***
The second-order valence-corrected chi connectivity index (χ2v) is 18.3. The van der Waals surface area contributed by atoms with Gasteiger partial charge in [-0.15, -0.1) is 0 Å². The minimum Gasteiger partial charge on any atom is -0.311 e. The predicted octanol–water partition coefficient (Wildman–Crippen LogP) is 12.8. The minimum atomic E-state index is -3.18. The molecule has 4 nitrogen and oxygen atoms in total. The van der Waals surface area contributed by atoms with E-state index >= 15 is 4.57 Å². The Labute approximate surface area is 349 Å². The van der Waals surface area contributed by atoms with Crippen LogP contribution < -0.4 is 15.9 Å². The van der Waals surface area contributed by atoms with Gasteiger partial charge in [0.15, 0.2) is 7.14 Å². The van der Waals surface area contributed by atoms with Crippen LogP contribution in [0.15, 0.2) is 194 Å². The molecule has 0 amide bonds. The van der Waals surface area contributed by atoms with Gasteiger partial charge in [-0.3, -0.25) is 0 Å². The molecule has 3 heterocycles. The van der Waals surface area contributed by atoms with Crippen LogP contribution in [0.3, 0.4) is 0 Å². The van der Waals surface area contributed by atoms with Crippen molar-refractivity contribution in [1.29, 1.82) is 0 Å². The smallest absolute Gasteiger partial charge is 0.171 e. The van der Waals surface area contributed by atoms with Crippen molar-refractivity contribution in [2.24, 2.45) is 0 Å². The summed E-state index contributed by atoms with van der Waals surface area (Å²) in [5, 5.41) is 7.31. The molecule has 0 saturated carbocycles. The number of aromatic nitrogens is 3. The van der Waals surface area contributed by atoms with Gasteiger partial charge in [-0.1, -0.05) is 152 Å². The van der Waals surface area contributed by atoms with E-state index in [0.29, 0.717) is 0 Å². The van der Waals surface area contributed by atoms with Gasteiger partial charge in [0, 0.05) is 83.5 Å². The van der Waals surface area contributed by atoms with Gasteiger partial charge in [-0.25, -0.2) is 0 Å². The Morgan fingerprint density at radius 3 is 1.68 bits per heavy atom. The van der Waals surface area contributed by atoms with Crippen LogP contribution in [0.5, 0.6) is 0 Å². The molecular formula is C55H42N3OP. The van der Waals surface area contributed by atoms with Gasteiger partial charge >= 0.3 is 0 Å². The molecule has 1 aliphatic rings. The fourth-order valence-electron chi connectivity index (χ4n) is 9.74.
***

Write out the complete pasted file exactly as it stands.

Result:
The second-order valence-corrected chi connectivity index (χ2v) is 18.3. The van der Waals surface area contributed by atoms with Gasteiger partial charge in [-0.15, -0.1) is 0 Å². The minimum Gasteiger partial charge on any atom is -0.311 e. The predicted octanol–water partition coefficient (Wildman–Crippen LogP) is 12.8. The minimum atomic E-state index is -3.18. The molecule has 4 nitrogen and oxygen atoms in total. The van der Waals surface area contributed by atoms with E-state index >= 15 is 4.57 Å². The Labute approximate surface area is 349 Å². The van der Waals surface area contributed by atoms with Crippen LogP contribution < -0.4 is 15.9 Å². The van der Waals surface area contributed by atoms with Gasteiger partial charge in [0.15, 0.2) is 7.14 Å². The van der Waals surface area contributed by atoms with Crippen LogP contribution in [0.15, 0.2) is 194 Å². The molecule has 0 amide bonds. The van der Waals surface area contributed by atoms with Gasteiger partial charge in [-0.3, -0.25) is 0 Å². The molecule has 3 heterocycles. The van der Waals surface area contributed by atoms with Crippen LogP contribution in [0.3, 0.4) is 0 Å². The van der Waals surface area contributed by atoms with Crippen molar-refractivity contribution in [1.29, 1.82) is 0 Å². The smallest absolute Gasteiger partial charge is 0.171 e. The van der Waals surface area contributed by atoms with Crippen molar-refractivity contribution in [2.24, 2.45) is 0 Å². The summed E-state index contributed by atoms with van der Waals surface area (Å²) in [5, 5.41) is 7.31. The molecule has 0 saturated carbocycles. The number of aromatic nitrogens is 3. The van der Waals surface area contributed by atoms with Gasteiger partial charge in [-0.1, -0.05) is 152 Å². The van der Waals surface area contributed by atoms with E-state index in [0.29, 0.717) is 0 Å². The van der Waals surface area contributed by atoms with Gasteiger partial charge in [0, 0.05) is 83.5 Å². The van der Waals surface area contributed by atoms with Gasteiger partial charge in [-0.25, -0.2) is 0 Å². The Morgan fingerprint density at radius 3 is 1.68 bits per heavy atom. The van der Waals surface area contributed by atoms with Crippen LogP contribution in [0.5, 0.6) is 0 Å². The molecular formula is C55H42N3OP. The van der Waals surface area contributed by atoms with Gasteiger partial charge >= 0.3 is 0 Å². The molecule has 1 aliphatic rings. The fourth-order valence-electron chi connectivity index (χ4n) is 9.74.